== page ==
Granddaddy’s Turn: A Journey to the Ballot Box
By Michael S. Bandy and Eric Stein
Illustrated by James E. Ransome
(Candlewick Press, 2015, Somerville, Massachusetts, $16.99)
Before the mid-1960s, few African Americans voted. Although adults technically held the right to vote, many Southern states and towns manufactured a variety of legal devices to keep them from casting their ballots. In 1965, the Voting Rights Act attempted to eliminate all the restrictions – notably the poll taxes and “literacy” tests – Southern states used to prevent black citizens from voting.
Granddaddy’s Turn: A Journey to the Ballot Box describes one African-American family’s first experience at the polls. Soon after the passage of the Voting Rights Act, author Michael S. Bandy’s grandfather decides to vote. Although the family owns a successful farm, none of the adults and none of their neighbors have ever voted. Bandy’s grandfather dons his Sunday suit, packs a camera, and has young Michael accompany him to the polls. There, both generations discover what the law has and has not changed about their lives.
Alternately infuriating and moving, Granddaddy’s Turn is a beautifully written account of one family’s experiences with voting rights and restrictions. Bandy and his co-author, Eric Stein, employ an understated first-person narrative to introduce young readers to segregation. And although the story illuminates injustice, the picture-book also celebrates the joys of farming and family. Readers hear the “cock-a-doodle doo” of young Michael’s rooster and his beloved Granddaddy say “Patience, son, patience” when the pair go fishing.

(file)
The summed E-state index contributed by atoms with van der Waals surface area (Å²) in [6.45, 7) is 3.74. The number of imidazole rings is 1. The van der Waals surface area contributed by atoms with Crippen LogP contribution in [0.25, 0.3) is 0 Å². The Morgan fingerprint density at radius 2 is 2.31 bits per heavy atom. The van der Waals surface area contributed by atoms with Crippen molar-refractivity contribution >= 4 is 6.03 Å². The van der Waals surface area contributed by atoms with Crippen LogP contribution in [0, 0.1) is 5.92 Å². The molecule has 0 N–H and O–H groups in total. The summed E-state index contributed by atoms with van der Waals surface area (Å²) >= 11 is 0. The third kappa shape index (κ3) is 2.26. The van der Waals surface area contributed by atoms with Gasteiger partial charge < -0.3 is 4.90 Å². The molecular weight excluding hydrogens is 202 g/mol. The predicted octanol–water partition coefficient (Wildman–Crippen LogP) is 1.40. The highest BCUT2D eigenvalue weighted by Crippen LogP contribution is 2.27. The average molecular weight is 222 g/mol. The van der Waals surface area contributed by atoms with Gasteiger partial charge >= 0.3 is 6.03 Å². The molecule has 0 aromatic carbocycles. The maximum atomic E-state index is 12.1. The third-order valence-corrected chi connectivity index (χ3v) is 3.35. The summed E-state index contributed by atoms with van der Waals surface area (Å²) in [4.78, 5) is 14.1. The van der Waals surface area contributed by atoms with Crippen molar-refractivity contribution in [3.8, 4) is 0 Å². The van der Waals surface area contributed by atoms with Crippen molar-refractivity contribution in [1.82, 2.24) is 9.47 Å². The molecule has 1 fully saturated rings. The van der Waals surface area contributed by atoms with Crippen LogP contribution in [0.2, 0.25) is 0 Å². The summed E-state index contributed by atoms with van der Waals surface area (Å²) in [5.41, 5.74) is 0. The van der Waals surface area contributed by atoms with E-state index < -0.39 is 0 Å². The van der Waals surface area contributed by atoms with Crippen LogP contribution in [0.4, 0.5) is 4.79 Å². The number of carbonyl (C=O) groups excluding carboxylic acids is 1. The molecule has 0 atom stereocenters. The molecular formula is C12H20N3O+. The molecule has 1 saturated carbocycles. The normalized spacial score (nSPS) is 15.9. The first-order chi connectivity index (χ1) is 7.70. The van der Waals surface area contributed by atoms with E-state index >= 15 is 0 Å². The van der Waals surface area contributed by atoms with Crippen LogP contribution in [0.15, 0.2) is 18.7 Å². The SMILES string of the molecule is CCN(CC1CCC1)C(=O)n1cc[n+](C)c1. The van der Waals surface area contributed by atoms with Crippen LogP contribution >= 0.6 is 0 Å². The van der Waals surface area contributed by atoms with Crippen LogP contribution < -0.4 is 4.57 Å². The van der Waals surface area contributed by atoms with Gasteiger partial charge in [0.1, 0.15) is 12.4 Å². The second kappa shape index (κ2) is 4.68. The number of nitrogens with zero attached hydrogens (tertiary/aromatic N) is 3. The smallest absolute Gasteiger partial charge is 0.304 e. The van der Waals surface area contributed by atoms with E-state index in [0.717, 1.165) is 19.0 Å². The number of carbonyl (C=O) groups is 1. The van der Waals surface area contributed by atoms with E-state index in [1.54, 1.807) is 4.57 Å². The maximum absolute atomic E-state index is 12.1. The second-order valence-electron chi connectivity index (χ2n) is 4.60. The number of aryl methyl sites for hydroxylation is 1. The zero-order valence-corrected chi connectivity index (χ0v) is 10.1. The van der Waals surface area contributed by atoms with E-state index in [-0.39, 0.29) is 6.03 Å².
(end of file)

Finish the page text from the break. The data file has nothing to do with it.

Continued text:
James E. Ransome’s illustrations also reflect this tension, capturing both the menace of segregation and the beauty of country life. One spread depicts Bandy’s grandfather proudly holding his ballot while young Michael photographs the momentous occasion; a sheriff’s deputy hovers uneasily in the background. Other spreads offer bucolic views of life on the farm with chickens, ducks, and even a cow grazing near the farmhouse. One particularly striking illustration shows young Michael and his grandfather wearing straw hats and toiling side by side in a field, their silhouettes illuminated by an enormous golden sun. Life is not easy for the family, the painting suggests, but they have each other, their pride in their work, and their joy in the landscape to sustain them.
By focusing one family’s experience, Bandy, Stein, and Ransome make the struggles of countless Americans tangible to young readers. Equally potent as a teaching tool and leisure time read, Granddaddy’s Turn is a powerful and very human look at a shameful chapter of American history.
-Dorothy A. Dahm